A commercial litigation lawyer gets hired because business-to-business money disputes are rarely simple. If you are running a business and have a client, supplier or partner who isn’t paying their invoices on time, you have a complex and multi-layered problem that isn’t as easy to solve as you might think. Most people who get their legal education from reality television shows and dramatizations might think all they need is a really harsh letter from an attorney and the money spigot will open by itself.
“If only a threatening letter were all that was needed!” they would say. The truth is a deadbeat with a significant outstanding balance is a threat to your company, and you need expert advice to avoid it.
Chapter and Verse
Suppose you’ve been chasing Deadbeat Inc. from one province to the next trying to get your invoice for 90,000 pounds of wild cabbage paid for the last six months. Finally you get tired of living on food stamps and redeemed aluminum cans and you sue. Deadbeat Inc. then lives up to its name and goes bankrupt on you. Guess what? Now you’re 11th in line to get paid. See if you can guess how long it’s going to take to collect?
The problem with this situation is a bankruptcy of any flavor generally puts an automatic stay on all litigation, which means regardless of how strong your claim might be, you have to get in line and wait and there’s no guarantee you’ll get anything.
What a debt collection lawyer does is collect on your behalf. Since they know they can’t do that if your counterparty goes bankrupt, they are likely to employ other kinds of strategies less liable to frighten your non-paying friend into running for the nearest Superior Judge. They can set up payment plans, obtain in-kind compensation, offer legally binding settlements and generally straighten the path between here and there so you and your counterparty both feel they’ve been treated fairly.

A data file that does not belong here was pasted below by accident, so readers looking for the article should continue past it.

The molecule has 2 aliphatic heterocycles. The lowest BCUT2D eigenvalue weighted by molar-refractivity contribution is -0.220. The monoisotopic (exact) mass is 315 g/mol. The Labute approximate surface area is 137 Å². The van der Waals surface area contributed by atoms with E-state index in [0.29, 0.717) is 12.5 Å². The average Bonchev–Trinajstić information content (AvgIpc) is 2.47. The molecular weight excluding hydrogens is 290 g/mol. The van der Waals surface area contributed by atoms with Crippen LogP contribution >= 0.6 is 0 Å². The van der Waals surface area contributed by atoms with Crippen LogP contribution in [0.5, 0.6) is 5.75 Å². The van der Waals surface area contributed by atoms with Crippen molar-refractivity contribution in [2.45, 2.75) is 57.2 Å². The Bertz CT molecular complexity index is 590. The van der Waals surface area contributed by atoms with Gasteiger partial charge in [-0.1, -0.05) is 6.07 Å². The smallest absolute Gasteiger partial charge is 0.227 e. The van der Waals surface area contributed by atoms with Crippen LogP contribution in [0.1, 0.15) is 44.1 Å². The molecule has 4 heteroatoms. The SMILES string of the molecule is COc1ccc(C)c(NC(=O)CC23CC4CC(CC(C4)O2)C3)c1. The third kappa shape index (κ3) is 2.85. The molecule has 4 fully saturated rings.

The other major tangle a competent attorney will help you avoid is the jurisdictional issue of inter-provincial debt. For all intents and purposes, the Crown has operational jurisdiction over interstate commerce, which means if there is a dispute between businesses in different provinces, the federal courts likely have jurisdiction.
The problem with this situation is when you go to sue, you may find your case is pre-empted by your client filing a motion to dismiss on the grounds the Provincial court has no authority to hear the case. This is of particular concern in Canada since, unlike the United States, the Federal government has blanket jurisdiction over commerce.
Since there are cosmically high barriers to even having a run-of-the-mill dispute heard in a federal court, this is something the average litigant will want to avoid. All of your potential counterparties know this, which is why you are best served by finding an attorney who will help you avoid the jurisdictional nightmare and get your case settled favorably.
On the Record
This might seem like a trivial thing, but having an attorney involved early ensures your case will be properly documented and you will not later be required to backfill, spend additional funds or do unnecessary research because you don’t have the proper records. Attorneys are often required to keep certain kinds of documentation so they can properly bill their clients. All of this information can be authorized by you to be entered as evidence in your case in the event there is a dispute over the details at issue.
There are big differences between debt collectors and debt collection attorneys. The latter is an Officer of the Court and has the legal knowledge to speak with authority on legal matters. While it can be expensive to pursue a debt by retaining legal counsel, in many cases it is less expensive in the long run to take the dispute to trial as soon as possible and get a judgment one way or the other.